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    not deserved, and his punishment exceeds the crime; he also must be of noble stature and have greatness. Oedipus is in love with his idealized self.  All of the above characteristics make Oedipus a tragic hero according to Aristotle's ideas about tragedy. Using Oedipus as an ideal model, Aristotle says that a tragic hero must be an important or influential man who makes an error in judgment, and who must then suffer the consequences of his actions. Those actions are seen when Oedipus forces Teiresias

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    According to Aristotle, Sophocles’ Oedipus the King is the ultimate example of a Greek tragedy. In his work, Poetics, he states numerous reasons of what makes a story a tragedy. Oedipus the King embodies all of the qualities that make a story a tragedy. Oedipus the King does not only cause catharsis, but Oedipus is a hero who has a tragic flaw which, in turn, leads to his demise. By having the predictions made by the oracles come true; it led to the downfall of Oedipus. The oracles coming true created

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    Sophocles’ Oedipus the King is a Greek tragedy and also a mystery. At the beginning of the play Thebes is suffering from a plague which leaves its fields and women barren. Oedipus, the king of Thebes, has sent his brother-in-law Creon to ask how to end this plague. Creon returns and tells Oedipus that once the killer of Laius is found Thebes will be cured of the plague. Laius was the predecessor of Oedipus. Oedipus vows to protect his land and people and to find the murderer of Laius. He then finds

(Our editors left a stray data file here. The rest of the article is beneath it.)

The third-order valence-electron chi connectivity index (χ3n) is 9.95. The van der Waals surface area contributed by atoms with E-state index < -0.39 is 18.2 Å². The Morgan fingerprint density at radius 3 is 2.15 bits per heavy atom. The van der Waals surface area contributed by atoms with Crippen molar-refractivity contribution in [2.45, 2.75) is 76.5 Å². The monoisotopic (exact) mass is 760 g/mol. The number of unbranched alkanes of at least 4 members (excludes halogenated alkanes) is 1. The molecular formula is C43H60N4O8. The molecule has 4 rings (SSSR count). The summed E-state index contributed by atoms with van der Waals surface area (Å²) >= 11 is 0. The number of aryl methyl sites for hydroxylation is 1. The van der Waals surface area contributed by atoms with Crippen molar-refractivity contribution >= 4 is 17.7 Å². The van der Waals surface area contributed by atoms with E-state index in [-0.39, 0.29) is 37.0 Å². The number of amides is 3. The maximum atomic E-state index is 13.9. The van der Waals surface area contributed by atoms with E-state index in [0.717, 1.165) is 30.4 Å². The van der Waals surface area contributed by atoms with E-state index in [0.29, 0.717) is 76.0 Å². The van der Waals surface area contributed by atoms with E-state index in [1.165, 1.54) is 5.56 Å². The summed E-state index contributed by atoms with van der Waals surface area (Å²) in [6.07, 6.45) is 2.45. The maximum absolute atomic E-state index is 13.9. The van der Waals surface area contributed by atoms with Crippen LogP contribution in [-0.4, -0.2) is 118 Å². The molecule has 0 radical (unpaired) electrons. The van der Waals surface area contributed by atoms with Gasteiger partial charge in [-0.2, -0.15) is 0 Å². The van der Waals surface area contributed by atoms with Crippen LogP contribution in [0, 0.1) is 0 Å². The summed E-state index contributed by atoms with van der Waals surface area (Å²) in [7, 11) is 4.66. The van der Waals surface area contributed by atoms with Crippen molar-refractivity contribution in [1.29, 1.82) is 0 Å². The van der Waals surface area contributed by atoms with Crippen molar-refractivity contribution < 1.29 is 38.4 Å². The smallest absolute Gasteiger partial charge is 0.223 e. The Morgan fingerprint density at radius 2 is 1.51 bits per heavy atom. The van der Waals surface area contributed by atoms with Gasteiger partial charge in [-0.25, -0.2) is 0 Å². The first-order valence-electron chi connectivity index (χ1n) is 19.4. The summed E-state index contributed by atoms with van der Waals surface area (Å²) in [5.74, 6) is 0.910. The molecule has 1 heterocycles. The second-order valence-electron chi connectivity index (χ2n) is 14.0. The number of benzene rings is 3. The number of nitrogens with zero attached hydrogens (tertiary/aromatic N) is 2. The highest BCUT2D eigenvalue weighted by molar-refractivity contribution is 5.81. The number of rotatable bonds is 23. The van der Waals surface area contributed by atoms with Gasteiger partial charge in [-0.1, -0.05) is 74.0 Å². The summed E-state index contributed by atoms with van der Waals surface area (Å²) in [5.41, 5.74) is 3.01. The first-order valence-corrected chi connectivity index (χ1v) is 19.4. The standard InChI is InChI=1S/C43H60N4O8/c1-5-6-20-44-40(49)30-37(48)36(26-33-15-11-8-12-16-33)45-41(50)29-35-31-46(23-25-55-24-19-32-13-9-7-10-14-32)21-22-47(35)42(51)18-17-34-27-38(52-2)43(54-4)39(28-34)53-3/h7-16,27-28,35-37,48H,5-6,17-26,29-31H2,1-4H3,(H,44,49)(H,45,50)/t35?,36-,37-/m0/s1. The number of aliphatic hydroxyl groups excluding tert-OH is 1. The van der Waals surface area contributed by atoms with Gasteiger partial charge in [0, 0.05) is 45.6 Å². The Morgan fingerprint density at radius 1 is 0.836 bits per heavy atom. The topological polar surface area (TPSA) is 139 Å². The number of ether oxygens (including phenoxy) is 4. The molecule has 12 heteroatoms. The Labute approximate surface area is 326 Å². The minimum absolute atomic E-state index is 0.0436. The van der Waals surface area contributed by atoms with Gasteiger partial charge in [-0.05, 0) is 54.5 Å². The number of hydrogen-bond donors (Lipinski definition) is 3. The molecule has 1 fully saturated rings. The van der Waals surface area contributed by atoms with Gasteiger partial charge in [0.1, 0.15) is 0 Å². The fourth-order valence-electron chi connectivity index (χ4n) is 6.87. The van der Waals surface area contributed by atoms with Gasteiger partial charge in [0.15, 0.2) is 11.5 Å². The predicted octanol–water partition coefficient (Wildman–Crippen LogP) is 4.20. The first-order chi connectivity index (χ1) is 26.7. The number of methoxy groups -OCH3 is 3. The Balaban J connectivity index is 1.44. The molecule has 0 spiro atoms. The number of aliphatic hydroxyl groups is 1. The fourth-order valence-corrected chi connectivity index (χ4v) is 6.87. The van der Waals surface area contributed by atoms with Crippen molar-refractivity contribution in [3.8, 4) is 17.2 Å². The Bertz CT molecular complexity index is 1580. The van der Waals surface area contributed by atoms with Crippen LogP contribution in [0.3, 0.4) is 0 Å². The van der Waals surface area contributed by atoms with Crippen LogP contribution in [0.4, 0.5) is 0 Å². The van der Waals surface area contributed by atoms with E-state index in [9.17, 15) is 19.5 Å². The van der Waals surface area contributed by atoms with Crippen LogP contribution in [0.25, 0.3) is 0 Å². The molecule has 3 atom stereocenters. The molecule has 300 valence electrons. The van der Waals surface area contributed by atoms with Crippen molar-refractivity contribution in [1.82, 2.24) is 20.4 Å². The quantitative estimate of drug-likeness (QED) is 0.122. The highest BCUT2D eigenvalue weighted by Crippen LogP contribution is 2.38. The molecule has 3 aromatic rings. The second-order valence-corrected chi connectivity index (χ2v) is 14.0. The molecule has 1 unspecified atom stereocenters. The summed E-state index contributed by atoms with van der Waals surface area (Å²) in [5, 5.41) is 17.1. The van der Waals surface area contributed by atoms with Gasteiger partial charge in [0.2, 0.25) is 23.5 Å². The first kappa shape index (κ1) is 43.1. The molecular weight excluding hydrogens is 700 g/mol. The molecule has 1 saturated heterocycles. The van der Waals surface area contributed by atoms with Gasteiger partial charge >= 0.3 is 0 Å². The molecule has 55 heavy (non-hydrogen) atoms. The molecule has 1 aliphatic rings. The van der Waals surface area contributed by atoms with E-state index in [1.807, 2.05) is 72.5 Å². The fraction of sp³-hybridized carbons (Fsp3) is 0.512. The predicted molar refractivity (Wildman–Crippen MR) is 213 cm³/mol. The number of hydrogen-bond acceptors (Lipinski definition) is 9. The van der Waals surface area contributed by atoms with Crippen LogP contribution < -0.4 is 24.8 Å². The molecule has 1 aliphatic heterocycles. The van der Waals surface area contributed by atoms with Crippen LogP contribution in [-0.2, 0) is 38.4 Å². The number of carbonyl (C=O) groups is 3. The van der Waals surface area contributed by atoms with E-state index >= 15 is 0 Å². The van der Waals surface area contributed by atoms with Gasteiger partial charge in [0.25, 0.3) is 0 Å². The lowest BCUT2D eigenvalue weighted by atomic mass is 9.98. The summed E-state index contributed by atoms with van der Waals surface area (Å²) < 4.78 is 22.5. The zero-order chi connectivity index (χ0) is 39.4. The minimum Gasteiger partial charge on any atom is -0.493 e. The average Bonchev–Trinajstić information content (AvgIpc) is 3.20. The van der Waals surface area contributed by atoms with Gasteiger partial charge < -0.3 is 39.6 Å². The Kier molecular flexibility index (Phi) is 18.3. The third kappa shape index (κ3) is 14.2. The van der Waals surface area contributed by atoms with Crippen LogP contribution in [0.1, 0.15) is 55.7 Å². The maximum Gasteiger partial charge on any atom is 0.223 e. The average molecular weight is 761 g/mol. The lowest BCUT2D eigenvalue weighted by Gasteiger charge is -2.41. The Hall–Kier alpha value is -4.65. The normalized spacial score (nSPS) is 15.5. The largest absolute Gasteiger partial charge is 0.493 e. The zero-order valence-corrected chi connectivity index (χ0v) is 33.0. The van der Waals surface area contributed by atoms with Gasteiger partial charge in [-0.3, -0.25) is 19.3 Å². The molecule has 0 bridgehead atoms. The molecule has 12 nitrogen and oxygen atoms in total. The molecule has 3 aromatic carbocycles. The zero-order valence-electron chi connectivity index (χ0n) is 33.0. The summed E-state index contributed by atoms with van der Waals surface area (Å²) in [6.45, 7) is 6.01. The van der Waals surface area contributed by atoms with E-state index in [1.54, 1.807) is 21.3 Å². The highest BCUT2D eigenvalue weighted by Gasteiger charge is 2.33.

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    THE GREEK THEATRE 2) Is Oedipus a Tragic Hero? Answer this question demonstrating specific understandings of the concepts of Tragedy and the Tragic Hero. In the Greek play, “King Oedipus” written by Sophocles, certain characteristics, which determine the traits of a tragic hero, reveal themselves as the play unfolds. These traits enable readers to enjoy a more enhanced reading of the play and also serve to evoke a particular response from the reader. Readers acknowledge that King Oedipus is

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    aren't as familiar to people as they feel. William Shakespeare was born in 1564 at Stratford upon Avon. His true date of birth is a mystery. It is traditionally celebrated on April 23rd("Shakespeare's" pg 1). He was baptized on April 26th("Shakespeare's" pg 1). Which lead many to believe his birth was only a short time before. Plague struck his town in the same year as his birth. His parents were quite the people. William Shakespeare was born to Mary and John Shakespeare. John Shakespeare was a

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    very beginning and look into Shakespeare’s birth and childhood. After researching several sources, I found inadequate records of Williams’s child hood and practically none about his education except for one school. There are speculations that he attended the King’s New School in Stratford, which mainly taught reading, writing and the classics. He would have qualified for free tuition because it was believed that his dad was a public official. From birth to adulthood, William seems like he lived a